Mnangagwa yesterday told a meeting of his party’s politburo to shut out “negative noise” despite Zimbabwe’s economy facing its worst crisis in a decade amid shortages of hard currency, fuel, medicines and rolling power cuts.
Rising inflation is also eating into the workers’ spending power, stifling industrial growth and last week the International Monetary Fund cut the economy’s growth forecast to 0,8% from an earlier projection of 3,3%.
After winning a disputed poll in July 2018, which left the southern African country deeply polarised, Mnangagwa wants his party to “intensify” preparations for an election that is over three years away, and proffered no solutions to dealing with the current crisis, where at least half of Zimbabwe’s roughly 16 million people need food aid after a drought last year.
“The 2023 harmonised elections are just around the corner and we should now begin to intensify our preparation,” he said.
“As you are aware, we are fast approaching the halfway mark since we held our last elections.
Each department of the party must revisit the manifesto to measure our progress in the implementation of the programmes laid therein.”
Zimbabweans rejoiced when Mnangagwa succeeded long time ruler, the late Robert Mugabe, who was forced out by his army in November 2017, but frustration over the lack of improvement in the economy and rising shortages have led to violent clashes with the opposition and angry workers, who also accuse him of shrinking the democratic space.
“The party cannot afford to be preoccupied with sideshows and negative noises meant to cause despondency among our membership. The party should remain united and disciplined with us as members of the politburo leading the way,” Mnangagwa said.
“We expect reports highlighting concrete milestones achieved to date. Those targets within the manifesto that are lagging behind must be highlighted and intervention strategies proffered. The party must deliver on its promises.”
He decried the inaudible “party and government voice” in national debates and urged discipline.
“We must be cautious when making comments in the opposition papers as their editorial policies seldom advance the interest of the party. Let us, therefore, shame our detractors who thrive on any mistakes we make or any disunity we display,” he said.
“In the same vein, we are observing continued worrisome trends to advance the regime change agenda, not only in Zimbabwe and Zanu PF in particular, but also within all former liberation movements in our region.”
Opposition MDC leader Nelson Chamisa, who has called his rival “illegitimate” and refuses to recognise his 2018 electoral victory, criticised Mnangagwa’s talk about 2023 elections before instituting reforms.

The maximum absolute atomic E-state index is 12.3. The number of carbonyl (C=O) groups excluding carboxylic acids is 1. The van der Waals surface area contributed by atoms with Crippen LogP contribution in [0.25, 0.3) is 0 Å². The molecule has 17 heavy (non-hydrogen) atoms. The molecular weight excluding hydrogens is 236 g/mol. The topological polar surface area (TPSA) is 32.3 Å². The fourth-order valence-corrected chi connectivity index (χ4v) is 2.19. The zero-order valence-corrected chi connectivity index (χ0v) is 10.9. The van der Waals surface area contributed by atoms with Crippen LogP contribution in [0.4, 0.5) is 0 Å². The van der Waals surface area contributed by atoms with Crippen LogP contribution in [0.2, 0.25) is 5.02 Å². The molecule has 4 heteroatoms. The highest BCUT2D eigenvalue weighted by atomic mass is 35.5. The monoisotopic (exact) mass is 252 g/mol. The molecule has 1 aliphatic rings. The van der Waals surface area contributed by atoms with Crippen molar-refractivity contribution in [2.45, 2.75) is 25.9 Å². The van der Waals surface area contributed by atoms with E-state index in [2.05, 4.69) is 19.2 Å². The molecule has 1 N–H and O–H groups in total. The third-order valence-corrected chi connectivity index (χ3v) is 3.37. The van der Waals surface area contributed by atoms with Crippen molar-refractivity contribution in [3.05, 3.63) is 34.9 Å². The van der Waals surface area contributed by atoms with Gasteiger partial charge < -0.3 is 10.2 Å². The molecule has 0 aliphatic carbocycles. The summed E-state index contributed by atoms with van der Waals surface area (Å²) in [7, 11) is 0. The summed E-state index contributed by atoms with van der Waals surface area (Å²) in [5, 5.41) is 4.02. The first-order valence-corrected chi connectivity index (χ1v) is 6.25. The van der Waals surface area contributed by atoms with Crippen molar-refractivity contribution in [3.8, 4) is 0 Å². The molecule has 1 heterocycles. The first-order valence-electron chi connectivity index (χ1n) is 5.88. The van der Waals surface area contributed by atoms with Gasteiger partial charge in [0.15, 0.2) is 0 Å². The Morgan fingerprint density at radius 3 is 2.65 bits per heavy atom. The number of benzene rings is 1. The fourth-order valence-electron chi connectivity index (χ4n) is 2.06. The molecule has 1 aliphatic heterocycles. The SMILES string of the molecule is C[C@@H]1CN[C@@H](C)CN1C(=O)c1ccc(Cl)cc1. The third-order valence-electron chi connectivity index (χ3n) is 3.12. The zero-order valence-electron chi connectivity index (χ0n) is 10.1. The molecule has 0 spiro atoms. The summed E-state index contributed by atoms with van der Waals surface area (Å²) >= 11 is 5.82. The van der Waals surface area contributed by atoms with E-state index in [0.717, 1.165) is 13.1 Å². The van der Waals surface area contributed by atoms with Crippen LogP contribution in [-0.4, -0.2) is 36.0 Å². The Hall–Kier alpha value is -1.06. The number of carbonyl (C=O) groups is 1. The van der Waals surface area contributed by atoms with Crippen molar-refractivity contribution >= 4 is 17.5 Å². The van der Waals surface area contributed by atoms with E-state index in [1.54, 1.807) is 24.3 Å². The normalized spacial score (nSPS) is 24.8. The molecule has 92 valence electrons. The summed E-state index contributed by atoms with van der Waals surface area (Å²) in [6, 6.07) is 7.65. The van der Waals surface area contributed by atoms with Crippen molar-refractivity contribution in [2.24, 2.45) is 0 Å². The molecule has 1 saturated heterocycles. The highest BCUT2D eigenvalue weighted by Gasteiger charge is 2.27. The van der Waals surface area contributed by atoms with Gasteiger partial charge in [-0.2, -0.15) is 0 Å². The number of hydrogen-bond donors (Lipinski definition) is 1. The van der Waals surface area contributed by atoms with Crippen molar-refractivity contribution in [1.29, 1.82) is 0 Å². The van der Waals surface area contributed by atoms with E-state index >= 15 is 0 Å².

“There is no 2023 or any future election without reforms. This country doesn’t belong to an individual, it belongs to Zimbabweans who need proper elections and their 2018 vote has to be respected,” Chamisa said.
“It cannot be a country that is always in election mode. Zimbabwe cannot be perpetually in election mode. We are the only country that talks politics while others talk of development. We breathe politics and slogans always, while other countries breathe oxygen.
“What 2023 campaign do you talk of when you have failed to deliver on power, fuel and cash? What election can you talk of when the health system has collapsed, education is in a crisis and there is no mealie meal in shops? Such utterances are not only reckless, but a danger to national stability.”
Mnangagwa said he had banned his ministers and senior government officials from travelling outside the country in the wake of the coronavirus outbreak that has caused havoc in Asia, Europe and North America.
Africa so far has reported only five cases.
“I have now restricted travelling outside the country in particular outside the continent. We will continue to urge our people to minimise the risk of exposure. For those in government, I have banned foreign travelling. I also appeal to Zimbabweans to minimise travelling outside the country,” he said.
Meanwhile, Zanu PF also expelled firebrand former youth league commissar Godfrey Tsenengamu for alleged indiscipline and attacking party leaders.
He was suspended from his position last month together with former youth league deputy secretary Lewis Matutu after naming Zanu PF-linked businessmen as leaders of cartels that have destroyed the country’s economy through corruption.
Tsenengamu said he did not care.